GMB became involved with the film industry around two years ago. Our membership is just below 300 and is mainly drawn from the construction, props and driving crews.
From the outset of our engagement with the workforce we became aware of issues of serious concern to any trade unionist. These included bullying and harassment, mistreatment of workers, breaches of health and safety and unsafe working practices, which includes the length of the working day and week. No one has a permanent contract, many have worked in the industry in excess of 20 years yet still have no provision to acquired rights or even a pension.
It became obvious that those who spoke out for their rights or the rights of their fellow workers were prejudicing their future employment and today we have representatives present who are not employed because they stood up for those entitlements. We have numerous members who should today be working on sets, who have worked on previous jobs for many years without any disciplinary action or criticism of their working ethics or performance, not working because they have raised concerns or asked for their due entitlements.
The precarious nature of the employment leaves open the path to the culture of "keep your head down, do not object and do what you are told". Your current job and future employment seems to be based solely on whether your face fits rather than your past employment record. To challenge the status quo has led GMB activists and members among others effectively to being blackballed on current productions. These members have asked for no more than respect for their limited rights, such as holiday pay, overtime pay or the correct rate for the job or they have raised genuine concerns on the treatment of workers.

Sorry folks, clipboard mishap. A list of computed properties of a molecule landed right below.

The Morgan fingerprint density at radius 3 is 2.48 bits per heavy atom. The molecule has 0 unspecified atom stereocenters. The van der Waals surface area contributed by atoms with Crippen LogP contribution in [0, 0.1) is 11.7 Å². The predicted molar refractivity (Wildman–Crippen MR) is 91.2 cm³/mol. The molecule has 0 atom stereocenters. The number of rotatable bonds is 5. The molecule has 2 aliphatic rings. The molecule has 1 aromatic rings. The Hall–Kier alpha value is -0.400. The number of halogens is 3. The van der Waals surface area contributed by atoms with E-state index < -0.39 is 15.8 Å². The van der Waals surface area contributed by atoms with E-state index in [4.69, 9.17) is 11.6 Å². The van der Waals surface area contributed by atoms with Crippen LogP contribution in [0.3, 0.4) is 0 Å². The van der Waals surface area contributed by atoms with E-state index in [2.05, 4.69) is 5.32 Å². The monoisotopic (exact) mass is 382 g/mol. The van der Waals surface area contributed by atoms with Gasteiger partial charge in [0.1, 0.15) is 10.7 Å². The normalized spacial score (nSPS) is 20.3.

Continuity of employment is an issue which can and must be resolved to secure the successful future of the industry and the rights of the crew members. The use of the special purpose vehicle, SPV subsidiary company circumvents the production company's responsibility and relationship with those employed by it. Gaps within production time should be considered as lay off periods and subject to normal legislation for continuity of employment, future employment rights or redundancy. This is an industry which receives millions of euro annually in loans and grants and very generous section 481 incentives to create quality employment, yet we see no evidence of quality employment on the ground.
Heads of department are PAYE employees and often oversee the recruitment process of their relevant department. We have seen this job given to a person who is also a contractor, supplying goods, services and manpower. This has led to under employment of regular crew, reduction in the negotiated rates for the job and what can only be deemed as a massive conflict of interest where this person is effectively awarding contracts to themselves. The subject of how and who will be employed is clearly open to abuse.